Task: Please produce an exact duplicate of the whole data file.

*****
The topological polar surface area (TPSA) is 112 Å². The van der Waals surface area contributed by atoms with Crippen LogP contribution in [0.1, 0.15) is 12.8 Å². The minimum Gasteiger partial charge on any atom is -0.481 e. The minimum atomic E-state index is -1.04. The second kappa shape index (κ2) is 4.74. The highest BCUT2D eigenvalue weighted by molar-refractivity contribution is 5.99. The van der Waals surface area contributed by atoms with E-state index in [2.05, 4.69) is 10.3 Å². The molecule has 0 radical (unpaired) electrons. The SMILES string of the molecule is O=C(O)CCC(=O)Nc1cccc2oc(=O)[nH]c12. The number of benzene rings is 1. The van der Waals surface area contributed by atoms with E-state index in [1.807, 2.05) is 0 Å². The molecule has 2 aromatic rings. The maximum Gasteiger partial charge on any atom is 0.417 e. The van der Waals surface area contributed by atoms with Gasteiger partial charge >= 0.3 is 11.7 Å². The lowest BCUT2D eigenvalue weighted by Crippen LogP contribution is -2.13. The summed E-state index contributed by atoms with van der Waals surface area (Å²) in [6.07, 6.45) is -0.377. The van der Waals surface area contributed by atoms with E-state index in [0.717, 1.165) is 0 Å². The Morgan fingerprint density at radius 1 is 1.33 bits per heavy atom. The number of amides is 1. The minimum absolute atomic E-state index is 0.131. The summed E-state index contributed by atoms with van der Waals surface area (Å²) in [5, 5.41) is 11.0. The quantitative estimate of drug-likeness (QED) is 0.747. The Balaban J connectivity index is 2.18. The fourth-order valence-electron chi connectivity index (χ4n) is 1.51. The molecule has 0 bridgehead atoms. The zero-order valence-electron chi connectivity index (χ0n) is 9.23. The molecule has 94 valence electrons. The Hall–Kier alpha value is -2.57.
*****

The topological polar surface area (TPSA) is 112 Å². The van der Waals surface area contributed by atoms with Crippen LogP contribution in [0.1, 0.15) is 12.8 Å². The minimum Gasteiger partial charge on any atom is -0.481 e. The minimum atomic E-state index is -1.04. The second kappa shape index (κ2) is 4.74. The highest BCUT2D eigenvalue weighted by molar-refractivity contribution is 5.99. The van der Waals surface area contributed by atoms with E-state index in [2.05, 4.69) is 10.3 Å². The molecule has 0 radical (unpaired) electrons. The SMILES string of the molecule is O=C(O)CCC(=O)Nc1cccc2oc(=O)[nH]c12. The number of benzene rings is 1. The van der Waals surface area contributed by atoms with E-state index in [1.807, 2.05) is 0 Å². The molecule has 2 aromatic rings. The maximum Gasteiger partial charge on any atom is 0.417 e. The van der Waals surface area contributed by atoms with Gasteiger partial charge >= 0.3 is 11.7 Å². The lowest BCUT2D eigenvalue weighted by Crippen LogP contribution is -2.13. The summed E-state index contributed by atoms with van der Waals surface area (Å²) in [6.07, 6.45) is -0.377. The van der Waals surface area contributed by atoms with E-state index in [0.717, 1.165) is 0 Å². The Morgan fingerprint density at radius 1 is 1.33 bits per heavy atom. The number of amides is 1. The minimum absolute atomic E-state index is 0.131. The summed E-state index contributed by atoms with van der Waals surface area (Å²) in [5, 5.41) is 11.0. The quantitative estimate of drug-likeness (QED) is 0.747. The Balaban J connectivity index is 2.18. The fourth-order valence-electron chi connectivity index (χ4n) is 1.51. The molecule has 0 bridgehead atoms. The zero-order valence-electron chi connectivity index (χ0n) is 9.23. The molecule has 94 valence electrons. The Hall–Kier alpha value is -2.57.